At A Glance - Senco Products Inc., Fastener Manufacturing
- 4.7 defects per million opportunities.
- 89.1% reduction in customer rejects since 1989.
- 43% scrap reduction since 1989.
- Air emissions reduced by 99.3% since 1987.
- Cycle times reduced by 78% and 66%, respectively, for nails and staples.
- Warranty costs reduced as a percent of sales by 81.4% the last five years.
- Annual labor turnover typically less than 1%.
Nails. Staples. They seem simple enough. But when production levels reach 6 billion staples and 2 billion nails per month, with 900 active stockkeeping units, simplicity gives way to multiplicity.
Senco Products Inc. Fastener Manufacturing has managed such metrics by continually inventing products, processes, and production equipment that have set the pace in the collated nail and staple markets for the better part of 45 years.
"From a knowledge base and a performance base we continue to make ourselves stand out," says Glenn Petrosky, manager-worldwide fastener manufacturing. "I challenge anybody to look at the performance of this plant and find where you can do it better in this industry."
Ever since William Tillinghast, George Kennedy, and A.G. Juilfs founded the company in 1951, securing a place in the fledgling pneumatic-fastening-system industry, the plant has designed and built most of its own machinery. The Cincinnati manufacturer steadily adds new equipment that produces nail and staple coils and cartridges. Those packages feed fastening tools, primarily Senco devices produced in a plant adjacent to this year's winner. What nail- and staple-making machinery Senco doesn't build it buys and modifies to its needs.
On the floor of the 542,965-sq-ft facility, early Juilfs creations still operate alongside leading-edge technology, but the relics that remain are likely destined to join a heralded predecessor in the Senco lobby. Old equipment that used to make 300 nails per minute has been replaced with equipment that produces 1,000, and labor-intensive staple operations have been replaced with equipment that simultaneously forms, coats, dries, and packages products.
And with each upgrade of equipment comes greater productivity.
Senco has been able to squeeze 50% more production out of its plant, in large part because of an annual improvement in inventory turns of 10.5% for the last 10 years. Despite an 84% increase in sales volume the last five years, dollar value of WIP inventory has remained constant.
Had the plant not been able to reduce nonproductive inventory (all but inventory allocated for shipment and maintenance parts) by 59% the last several years, accompanying new business would have required Senco to double the size of the facility just to hold the inventory to produce that increase, says James Cauhorn, project manager for North American manufacturing.
Senco supplies everyone from mom-and-pop construction outlets to large-scale manufacturers of furniture and manufactured housing, of which it holds about a 75% share of the market. Other manufacturers have tried to drastically undercut Senco on price (the International Trade Commission is hearing an antidumping suit targeted at Asian products), but even when clients have made the change they typically come back looking for Senco quality and reliability, says Cauhorn.
"[Other suppliers] could not perform at the quality level, service level, or delivery that we can," adds Petrosky. "[Customers] realize the major difference in price does not overcome the loss of value that they had."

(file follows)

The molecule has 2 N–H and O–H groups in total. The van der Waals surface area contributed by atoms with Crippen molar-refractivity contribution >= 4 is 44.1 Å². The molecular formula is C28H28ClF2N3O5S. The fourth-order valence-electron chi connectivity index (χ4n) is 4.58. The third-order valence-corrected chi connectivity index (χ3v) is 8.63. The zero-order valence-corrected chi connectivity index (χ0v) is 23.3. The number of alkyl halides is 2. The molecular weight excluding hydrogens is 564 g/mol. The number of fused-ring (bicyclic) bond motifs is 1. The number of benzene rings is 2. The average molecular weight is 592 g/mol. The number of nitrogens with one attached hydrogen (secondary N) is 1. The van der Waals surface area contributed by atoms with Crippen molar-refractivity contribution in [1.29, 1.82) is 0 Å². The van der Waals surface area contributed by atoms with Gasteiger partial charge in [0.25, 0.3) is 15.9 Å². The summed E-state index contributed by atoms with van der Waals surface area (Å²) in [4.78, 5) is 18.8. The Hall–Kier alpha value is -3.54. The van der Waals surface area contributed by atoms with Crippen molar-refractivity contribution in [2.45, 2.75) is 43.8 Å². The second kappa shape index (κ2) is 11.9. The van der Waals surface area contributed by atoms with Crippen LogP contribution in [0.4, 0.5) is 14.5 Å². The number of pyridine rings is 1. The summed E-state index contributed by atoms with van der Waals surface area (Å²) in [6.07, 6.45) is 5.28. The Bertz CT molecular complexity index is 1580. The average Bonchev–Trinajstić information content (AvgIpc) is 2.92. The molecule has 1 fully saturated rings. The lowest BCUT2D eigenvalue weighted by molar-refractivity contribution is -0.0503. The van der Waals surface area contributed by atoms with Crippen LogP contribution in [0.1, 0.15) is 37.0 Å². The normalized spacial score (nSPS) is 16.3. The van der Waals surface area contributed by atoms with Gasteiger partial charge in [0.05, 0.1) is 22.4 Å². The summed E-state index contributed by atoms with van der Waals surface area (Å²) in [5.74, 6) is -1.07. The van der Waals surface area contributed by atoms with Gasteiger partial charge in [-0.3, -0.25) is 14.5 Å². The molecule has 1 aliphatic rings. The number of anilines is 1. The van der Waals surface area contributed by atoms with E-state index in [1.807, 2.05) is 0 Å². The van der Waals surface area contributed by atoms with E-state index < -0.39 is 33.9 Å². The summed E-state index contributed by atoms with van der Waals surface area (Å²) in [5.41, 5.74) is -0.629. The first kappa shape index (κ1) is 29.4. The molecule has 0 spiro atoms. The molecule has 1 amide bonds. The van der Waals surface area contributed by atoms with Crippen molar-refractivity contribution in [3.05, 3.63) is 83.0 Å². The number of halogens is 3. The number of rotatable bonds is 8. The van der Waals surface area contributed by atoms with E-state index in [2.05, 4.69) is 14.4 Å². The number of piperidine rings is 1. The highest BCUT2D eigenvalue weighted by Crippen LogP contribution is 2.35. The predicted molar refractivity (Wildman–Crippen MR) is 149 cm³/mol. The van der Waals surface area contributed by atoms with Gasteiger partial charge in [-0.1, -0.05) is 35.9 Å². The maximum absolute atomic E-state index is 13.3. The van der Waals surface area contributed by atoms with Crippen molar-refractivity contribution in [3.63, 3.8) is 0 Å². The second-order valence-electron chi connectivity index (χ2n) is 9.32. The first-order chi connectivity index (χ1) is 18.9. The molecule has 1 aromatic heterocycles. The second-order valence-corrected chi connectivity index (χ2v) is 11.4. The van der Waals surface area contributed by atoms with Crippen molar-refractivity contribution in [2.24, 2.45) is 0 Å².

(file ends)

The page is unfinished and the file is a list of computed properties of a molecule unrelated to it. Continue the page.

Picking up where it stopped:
Senco has lost only two of its top 500 customers in the most recent four-year period -- a retention rate of 99.6%. Keeping customers by keeping them satisfied is epitomized by Senco's relationship with one of its largest customers, Fleetwood Enterprises, a manufactured-housing contractor. The two "partners" jointly explore and develop alternative solutions to fastening. Fleetwood recognized Senco with its Circle of Excellence award three consecutive years and its Partnering Award the last two years. Senco holds an exclusive single-supplier contract with Fleetwood, one of the first in the industry and a first for Senco, and Senco management and production employees are intricately involved with quality improvement at Fleetwood.
"We went into their plants and actually got on their quality-improvement teams," says Petrosky. "We've solved problems with them unrelated to our product. We showed them how we do problem resolution, showed them tools we would use. We also do the same with materials where it's our fastener being used in the process. . . . Not only do they have a reliable supplier and we get products and services bought from us, but we get opportunities to explore [how to improve] things comfortably together as a system."
While there has been a history of innovative equipment design and customer satisfaction dating back to the plant's founders, there's also a lineage of loyal workers who staff a four-shift operation that runs 152 hours of the 168 hours in each seven-day workweek. Average seniority among the 700-plus employees is well over 20 years, says Cauhorn. The plant's annual labor turnover rate is approximately 1%, and 10% of the workforce had perfect attendance in 1996, without financial motivators.
Norm Jacobson, recently appointed manager of fastener production, says this dedicated workforce is at the root of the rural plant's success, and management steadily implements philosophies to enhance hourly employees' stake in day-to-day operations. Senco rolled out an employee trust and team approach in the 1990s, bringing to all employees two phases of empowerment and team-building training. A third phase on behavioral-profile training is currently underway.
Employees have also received training in quality concepts through the Senco Total Quality Process, which has resulted in a reduction of more than $3.86 million in price of nonconformance. The plant's near-Six Sigma quality -- 4.7 defects per million opportunities -- could not have occurred without the active participation of the plantfloor employees, says Lem Bailey, manager of staple and nail manufacturing, who has been with Senco for more than 35 years.